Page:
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DEL RIO, Texas — A CBP law enforcement source speaking on the condition of anonymity notes this small border city currently leads the nation in Haitian migrant apprehensions after they illegally enter the United States. Since May 22, Border Patrol has stopped more than 1,800 after crossing the Rio Grande.

Nationwide and during the same time frame, Border Patrol apprehended roughly 2,600 Haitians. Del Rio accounts for 70 percent of the total.

The CBP source says the increase became more noticeable after DHS Secretary Alejandro Mayorkas announced the eligibility of Haitians for Temporary Protected Status on May 22:

Haiti is currently experiencing serious security concerns, social unrest, an increase in human rights abuses, crippling poverty, and lack of basic resources, which are exacerbated by the COVID-19 pandemic. After careful consideration, we determined that we must do what we can to support Haitian nationals in the United States until conditions in Haiti improve so they may safely return home.

Mayorkas designated an 18-month time frame for removal protection of those physically present in the United States as of May 21. These deadlines are generally extended–sometimes for years on end. Some critics argue this is a pull factor, encouraging illegal immigration from designated countries even if they will not qualify for the benefit.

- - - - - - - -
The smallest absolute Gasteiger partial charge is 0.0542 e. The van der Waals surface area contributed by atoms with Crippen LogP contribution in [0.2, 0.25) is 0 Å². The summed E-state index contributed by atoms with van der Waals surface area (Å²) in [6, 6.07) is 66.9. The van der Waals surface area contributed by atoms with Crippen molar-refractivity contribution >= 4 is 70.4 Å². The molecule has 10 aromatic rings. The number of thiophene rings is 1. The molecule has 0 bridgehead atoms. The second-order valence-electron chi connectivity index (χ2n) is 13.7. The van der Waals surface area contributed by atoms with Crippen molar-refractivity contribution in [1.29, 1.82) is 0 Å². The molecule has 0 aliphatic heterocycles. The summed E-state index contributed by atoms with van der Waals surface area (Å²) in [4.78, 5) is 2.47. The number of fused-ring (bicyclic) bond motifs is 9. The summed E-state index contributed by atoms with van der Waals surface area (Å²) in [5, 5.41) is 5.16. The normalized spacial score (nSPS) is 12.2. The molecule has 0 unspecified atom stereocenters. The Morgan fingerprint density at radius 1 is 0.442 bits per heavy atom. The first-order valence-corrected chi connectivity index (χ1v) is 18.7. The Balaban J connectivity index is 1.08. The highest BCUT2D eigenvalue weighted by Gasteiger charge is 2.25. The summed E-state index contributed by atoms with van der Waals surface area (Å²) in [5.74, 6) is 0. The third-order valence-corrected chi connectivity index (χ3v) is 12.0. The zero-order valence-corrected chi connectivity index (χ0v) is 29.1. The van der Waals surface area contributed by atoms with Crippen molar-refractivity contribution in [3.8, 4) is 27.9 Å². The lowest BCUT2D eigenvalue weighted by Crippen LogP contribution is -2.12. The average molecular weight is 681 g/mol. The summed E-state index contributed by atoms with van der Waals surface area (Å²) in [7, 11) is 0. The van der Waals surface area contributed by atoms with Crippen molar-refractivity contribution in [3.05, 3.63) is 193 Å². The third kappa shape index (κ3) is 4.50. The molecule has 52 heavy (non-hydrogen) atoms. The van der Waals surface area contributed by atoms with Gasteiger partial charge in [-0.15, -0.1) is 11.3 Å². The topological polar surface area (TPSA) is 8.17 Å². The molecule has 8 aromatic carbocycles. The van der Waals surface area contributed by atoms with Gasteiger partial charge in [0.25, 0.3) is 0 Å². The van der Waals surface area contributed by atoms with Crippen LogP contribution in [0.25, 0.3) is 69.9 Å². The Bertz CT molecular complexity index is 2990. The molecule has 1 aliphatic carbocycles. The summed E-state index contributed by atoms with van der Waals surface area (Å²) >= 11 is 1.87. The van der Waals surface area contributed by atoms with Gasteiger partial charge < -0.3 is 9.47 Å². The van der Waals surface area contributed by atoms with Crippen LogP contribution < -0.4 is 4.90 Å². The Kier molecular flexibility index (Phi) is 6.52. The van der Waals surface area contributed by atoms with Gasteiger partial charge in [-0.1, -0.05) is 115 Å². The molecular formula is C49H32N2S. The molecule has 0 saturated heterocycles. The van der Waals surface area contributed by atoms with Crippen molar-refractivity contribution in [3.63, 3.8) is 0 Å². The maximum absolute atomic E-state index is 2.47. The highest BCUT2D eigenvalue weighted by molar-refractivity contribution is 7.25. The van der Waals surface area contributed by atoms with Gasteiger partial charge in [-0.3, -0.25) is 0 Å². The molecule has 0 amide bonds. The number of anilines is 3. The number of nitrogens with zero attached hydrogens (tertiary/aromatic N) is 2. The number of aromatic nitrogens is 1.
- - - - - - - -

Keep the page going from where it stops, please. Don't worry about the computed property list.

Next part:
The Border Patrol in Del Rio sees large groups of Haitians illegally enter the city almost daily. According to the source, on Monday, a group in excess of 100 was apprehended just south of the city.

The volume is causing concerns for residents and elected officials while straining local non-governmental agencies.

The increases near Del Rio forced Border Patrol to suspend the issuance of immigration court dates for removal and institute a speedy catch-and-release policy to avoid overcrowding.

Because of the relative safety of Ciudad Acuna, directly across from Del Rio, the area is a draw for large groups of Haitians, Venezuelans, Cubans, and Central Africans. Cartel violence has slowed in recent years when compared to other cities in Mexico along the border.

Randy Clark
 is a 32-year veteran of the United States Border Patrol.  Prior to his retirement, he served as the Division Chief for Law Enforcement Operations, directing operations for nine Border Patrol Stations within the Del Rio, Texas, Sector. Follow him on Twitter @RandyClarkBBTX.

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